ELI5- Part 2: LIFO and FIFO aren’t just great pet names

But what is FIFO?

To get a better understanding of what FIFO is, we are making up a business out of thin air. It is the same business that we are using for the explanation of LIFO (scroll further down), so if this seems all too familiar, that’s because it is.

Mac the Miller — Passion for Inventory

  • For the sake of the story, we are called Mac and we are in the business of milling grains
  • We have a (very, very slow, but very, very efficient) wheat mill in our backyard with a capacity of turning 50 lbs of wheat into 50 lbs of flour per day, and a silo with infinite space in the front.
  • The operational milling cost amounts to $1 per lbs of grains for bags, linen and other expenses.
  • The milling season has just started, so we are buying wheat from different farmers in the surrounding area.
  • Our business doesn’t just provide the service of milling, we actually buy the wheat from the farmers and resell it as flour on the market.
  • During the first few days, the market is very volatile and we buy flour at vastly different prices. Obviously, we buy more per day than the capacity of our mill because we want to fill up our silos and make the milling season last as long as possible.
  • On day one, we buy 100 lbs at $1 per lbs.
  • On day two, we buy 100 lbs at $5 per lbs.
  • On day three, we buy 100 lbs at $3 per lbs.
  • On day four, we buy 100 lbs at $7 per lbs.
  • On day five, we buy 100 lbs at $10 per lbs.

FIFO — First in, First out

You’ll have heard about this if you’ve ever spent any time in an accounting class.

Day One:

Day Two

  • You grind up another 50 lbs at $1 per lbs.
  • You now have 100 lbs of flour at $1 per pound plus operational cost of $100.
  • All of the wheat that remains in your silo now has a book value of $5 per lbs.

Day 3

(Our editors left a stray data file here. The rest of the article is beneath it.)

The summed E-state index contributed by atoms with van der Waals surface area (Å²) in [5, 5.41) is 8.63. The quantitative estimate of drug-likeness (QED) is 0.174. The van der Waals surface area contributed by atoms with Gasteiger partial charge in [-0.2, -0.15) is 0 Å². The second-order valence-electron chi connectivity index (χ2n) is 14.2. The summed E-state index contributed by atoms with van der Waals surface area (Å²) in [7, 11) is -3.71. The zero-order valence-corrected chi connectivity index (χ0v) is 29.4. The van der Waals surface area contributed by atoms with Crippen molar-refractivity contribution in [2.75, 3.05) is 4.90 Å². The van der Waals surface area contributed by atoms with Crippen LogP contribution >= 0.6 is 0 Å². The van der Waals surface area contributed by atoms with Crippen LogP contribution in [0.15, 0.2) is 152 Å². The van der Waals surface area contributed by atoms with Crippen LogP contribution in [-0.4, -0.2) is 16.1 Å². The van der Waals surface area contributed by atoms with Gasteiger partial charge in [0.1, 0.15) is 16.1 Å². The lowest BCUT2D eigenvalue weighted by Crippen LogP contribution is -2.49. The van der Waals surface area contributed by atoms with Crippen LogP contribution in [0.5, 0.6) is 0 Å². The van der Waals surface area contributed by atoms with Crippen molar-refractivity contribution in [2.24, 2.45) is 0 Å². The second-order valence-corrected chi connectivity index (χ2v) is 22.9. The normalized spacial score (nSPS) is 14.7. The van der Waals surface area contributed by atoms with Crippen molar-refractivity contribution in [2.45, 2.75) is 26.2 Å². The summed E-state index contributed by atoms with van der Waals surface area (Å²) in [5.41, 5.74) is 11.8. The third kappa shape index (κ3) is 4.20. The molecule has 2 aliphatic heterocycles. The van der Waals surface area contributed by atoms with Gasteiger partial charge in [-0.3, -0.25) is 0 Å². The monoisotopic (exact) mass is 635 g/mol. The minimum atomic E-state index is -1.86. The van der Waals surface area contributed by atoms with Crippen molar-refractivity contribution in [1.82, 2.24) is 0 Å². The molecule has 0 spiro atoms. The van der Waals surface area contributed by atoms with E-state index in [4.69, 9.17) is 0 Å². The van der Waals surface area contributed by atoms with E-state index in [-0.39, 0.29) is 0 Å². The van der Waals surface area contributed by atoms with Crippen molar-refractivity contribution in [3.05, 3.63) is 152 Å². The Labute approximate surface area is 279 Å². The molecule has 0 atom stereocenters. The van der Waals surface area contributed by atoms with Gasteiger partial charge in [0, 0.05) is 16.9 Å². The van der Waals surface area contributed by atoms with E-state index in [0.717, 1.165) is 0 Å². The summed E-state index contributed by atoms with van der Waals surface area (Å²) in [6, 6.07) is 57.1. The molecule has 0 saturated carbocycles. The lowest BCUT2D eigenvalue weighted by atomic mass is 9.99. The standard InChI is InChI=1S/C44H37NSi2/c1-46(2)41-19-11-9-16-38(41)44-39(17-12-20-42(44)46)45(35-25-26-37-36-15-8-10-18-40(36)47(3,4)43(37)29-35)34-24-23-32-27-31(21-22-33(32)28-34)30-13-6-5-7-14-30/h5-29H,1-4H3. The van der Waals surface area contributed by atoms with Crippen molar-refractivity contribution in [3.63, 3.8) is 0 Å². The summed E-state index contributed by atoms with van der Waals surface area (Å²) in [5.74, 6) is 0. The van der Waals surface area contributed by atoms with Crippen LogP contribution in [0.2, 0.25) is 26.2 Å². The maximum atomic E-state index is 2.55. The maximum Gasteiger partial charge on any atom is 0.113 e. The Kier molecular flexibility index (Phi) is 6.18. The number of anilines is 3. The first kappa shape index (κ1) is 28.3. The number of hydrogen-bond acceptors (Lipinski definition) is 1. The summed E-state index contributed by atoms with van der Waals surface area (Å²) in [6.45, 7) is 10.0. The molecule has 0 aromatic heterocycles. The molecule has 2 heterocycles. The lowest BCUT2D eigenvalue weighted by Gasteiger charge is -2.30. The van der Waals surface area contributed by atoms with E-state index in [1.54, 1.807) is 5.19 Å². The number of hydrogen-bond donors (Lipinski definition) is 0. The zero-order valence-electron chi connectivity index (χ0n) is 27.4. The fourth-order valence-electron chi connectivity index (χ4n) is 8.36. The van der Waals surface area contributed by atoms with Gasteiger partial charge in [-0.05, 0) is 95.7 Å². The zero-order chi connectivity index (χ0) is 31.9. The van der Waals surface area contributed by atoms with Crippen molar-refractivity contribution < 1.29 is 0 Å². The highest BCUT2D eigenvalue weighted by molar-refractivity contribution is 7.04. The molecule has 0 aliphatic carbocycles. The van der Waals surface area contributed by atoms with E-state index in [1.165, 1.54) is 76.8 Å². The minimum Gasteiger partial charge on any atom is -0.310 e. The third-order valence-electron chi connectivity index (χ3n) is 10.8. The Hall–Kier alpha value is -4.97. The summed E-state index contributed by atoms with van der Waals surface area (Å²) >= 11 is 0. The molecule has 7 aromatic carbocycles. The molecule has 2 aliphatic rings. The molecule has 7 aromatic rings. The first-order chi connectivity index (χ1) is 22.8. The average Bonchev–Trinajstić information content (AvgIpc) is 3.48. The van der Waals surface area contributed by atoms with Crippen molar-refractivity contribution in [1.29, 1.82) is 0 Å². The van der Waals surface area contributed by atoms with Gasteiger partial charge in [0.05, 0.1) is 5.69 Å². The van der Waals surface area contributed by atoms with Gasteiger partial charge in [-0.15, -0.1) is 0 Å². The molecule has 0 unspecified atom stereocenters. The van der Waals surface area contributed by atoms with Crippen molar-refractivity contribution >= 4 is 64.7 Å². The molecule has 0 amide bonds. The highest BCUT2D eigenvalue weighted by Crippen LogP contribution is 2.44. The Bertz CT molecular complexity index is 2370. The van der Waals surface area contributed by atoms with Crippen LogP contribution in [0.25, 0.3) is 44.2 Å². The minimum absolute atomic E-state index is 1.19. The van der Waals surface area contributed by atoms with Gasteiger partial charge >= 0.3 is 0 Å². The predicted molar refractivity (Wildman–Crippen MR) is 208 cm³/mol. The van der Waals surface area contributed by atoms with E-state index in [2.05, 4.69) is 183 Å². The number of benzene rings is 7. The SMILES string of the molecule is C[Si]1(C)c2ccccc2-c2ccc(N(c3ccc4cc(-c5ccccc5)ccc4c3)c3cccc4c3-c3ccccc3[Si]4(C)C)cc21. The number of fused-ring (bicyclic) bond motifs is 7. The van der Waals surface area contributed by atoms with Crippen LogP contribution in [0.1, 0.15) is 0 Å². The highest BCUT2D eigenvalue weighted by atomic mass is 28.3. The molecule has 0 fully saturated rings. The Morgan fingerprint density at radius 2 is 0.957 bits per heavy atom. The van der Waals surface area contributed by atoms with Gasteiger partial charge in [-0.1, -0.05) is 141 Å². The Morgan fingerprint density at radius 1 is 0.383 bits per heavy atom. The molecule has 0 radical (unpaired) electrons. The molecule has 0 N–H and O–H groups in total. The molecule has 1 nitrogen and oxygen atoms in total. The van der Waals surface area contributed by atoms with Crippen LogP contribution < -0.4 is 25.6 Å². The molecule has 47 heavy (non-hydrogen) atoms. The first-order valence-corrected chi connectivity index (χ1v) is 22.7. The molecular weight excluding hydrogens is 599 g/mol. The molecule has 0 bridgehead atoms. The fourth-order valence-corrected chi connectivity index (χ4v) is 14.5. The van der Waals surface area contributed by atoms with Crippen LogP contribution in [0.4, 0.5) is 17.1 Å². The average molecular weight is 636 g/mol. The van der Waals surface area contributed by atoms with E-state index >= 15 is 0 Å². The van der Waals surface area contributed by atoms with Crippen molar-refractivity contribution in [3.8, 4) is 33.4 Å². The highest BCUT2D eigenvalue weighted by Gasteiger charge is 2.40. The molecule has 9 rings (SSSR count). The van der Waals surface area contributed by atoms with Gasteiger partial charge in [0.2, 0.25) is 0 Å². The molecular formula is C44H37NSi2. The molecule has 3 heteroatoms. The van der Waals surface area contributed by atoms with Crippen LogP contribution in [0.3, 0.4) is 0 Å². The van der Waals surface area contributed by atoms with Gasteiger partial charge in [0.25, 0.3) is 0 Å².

Day 4

Day four is very similar to the other days. You use up the rest of the grains from day two and now have 200 lbs in your silos with a book value of $3 for the first 100 lbs and $7 for the grains bought on day 4.

Day 5

Day five is really bad. It is right at the end of the harvest and the harvest is much worse than everyone had initially thought. Therefore, you have to pay $10 per lbs to fill your silo up with another 100 pounds of grains.

What is LIFO then?

Day One

Compared to FIFO, nothing changes on day one. You still buy 100 lbs of grains for $100 and convert 50 lbs into flour so you end up with the same table:

Day Two

Day two however is already different. Instead of letting the truck dump the whole load into your silo, you take half of the grains right to the mill and grind them up there. You grind up 50 lbs at $5 per lbs and the asset value changes.

  • You grind up 50 lbs at $5 per lbs.
  • You now have 50 lbs of flour at $1 per pound and 50 lbs at $5 per pound plus operational cost of $100.
  • 50 lbs of the wheat that remains in your silo now has a book value of $1 per lbs and another 50 lbs has a value of $5 per pound.

Day 3

On day three, you instruct the truck to again take 50 lbs to the mill right away.
The rest of the haul goes right into the silo.

Day 4

Day four is just more of the same. The truck driver already knows to make two stops with 50 lbs each.

Day 5

At the end of day five, there are 250 lbs of flour and grains, the grains are worth $1,300 and the flour is worth $1,500.

So What’s the Point of all of This?

So where does that leave us? First of all, without using a proper inventory method, it is impossible to tell your finance authority how much money you made, which will lead to a lot of trouble.

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